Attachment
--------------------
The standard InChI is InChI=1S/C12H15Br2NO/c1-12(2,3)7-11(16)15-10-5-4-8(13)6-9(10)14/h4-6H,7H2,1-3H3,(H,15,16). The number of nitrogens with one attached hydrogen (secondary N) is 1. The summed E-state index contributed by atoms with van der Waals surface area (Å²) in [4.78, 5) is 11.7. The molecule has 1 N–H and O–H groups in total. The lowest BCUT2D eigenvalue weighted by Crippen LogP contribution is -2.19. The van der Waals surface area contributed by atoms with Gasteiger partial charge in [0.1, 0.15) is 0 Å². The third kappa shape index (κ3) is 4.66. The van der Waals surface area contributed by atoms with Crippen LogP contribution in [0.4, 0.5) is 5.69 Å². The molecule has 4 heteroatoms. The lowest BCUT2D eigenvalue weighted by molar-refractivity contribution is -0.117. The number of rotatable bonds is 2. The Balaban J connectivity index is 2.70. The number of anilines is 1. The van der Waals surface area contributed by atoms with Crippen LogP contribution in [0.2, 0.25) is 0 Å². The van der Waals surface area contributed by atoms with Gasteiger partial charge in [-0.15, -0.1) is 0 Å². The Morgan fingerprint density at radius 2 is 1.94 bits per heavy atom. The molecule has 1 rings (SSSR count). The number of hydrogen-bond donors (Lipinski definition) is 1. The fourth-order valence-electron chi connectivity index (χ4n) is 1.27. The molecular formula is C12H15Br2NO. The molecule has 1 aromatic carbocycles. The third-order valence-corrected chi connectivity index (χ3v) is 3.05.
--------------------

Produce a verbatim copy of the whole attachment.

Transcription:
The standard InChI is InChI=1S/C12H15Br2NO/c1-12(2,3)7-11(16)15-10-5-4-8(13)6-9(10)14/h4-6H,7H2,1-3H3,(H,15,16). The number of nitrogens with one attached hydrogen (secondary N) is 1. The summed E-state index contributed by atoms with van der Waals surface area (Å²) in [4.78, 5) is 11.7. The molecule has 1 N–H and O–H groups in total. The lowest BCUT2D eigenvalue weighted by Crippen LogP contribution is -2.19. The van der Waals surface area contributed by atoms with Gasteiger partial charge in [0.1, 0.15) is 0 Å². The third kappa shape index (κ3) is 4.66. The van der Waals surface area contributed by atoms with Crippen LogP contribution in [0.4, 0.5) is 5.69 Å². The molecule has 4 heteroatoms. The lowest BCUT2D eigenvalue weighted by molar-refractivity contribution is -0.117. The number of rotatable bonds is 2. The Balaban J connectivity index is 2.70. The number of anilines is 1. The van der Waals surface area contributed by atoms with Crippen LogP contribution in [0.2, 0.25) is 0 Å². The van der Waals surface area contributed by atoms with Gasteiger partial charge in [-0.15, -0.1) is 0 Å². The Morgan fingerprint density at radius 2 is 1.94 bits per heavy atom. The molecule has 1 rings (SSSR count). The number of hydrogen-bond donors (Lipinski definition) is 1. The fourth-order valence-electron chi connectivity index (χ4n) is 1.27. The molecular formula is C12H15Br2NO. The molecule has 1 aromatic carbocycles. The third-order valence-corrected chi connectivity index (χ3v) is 3.05.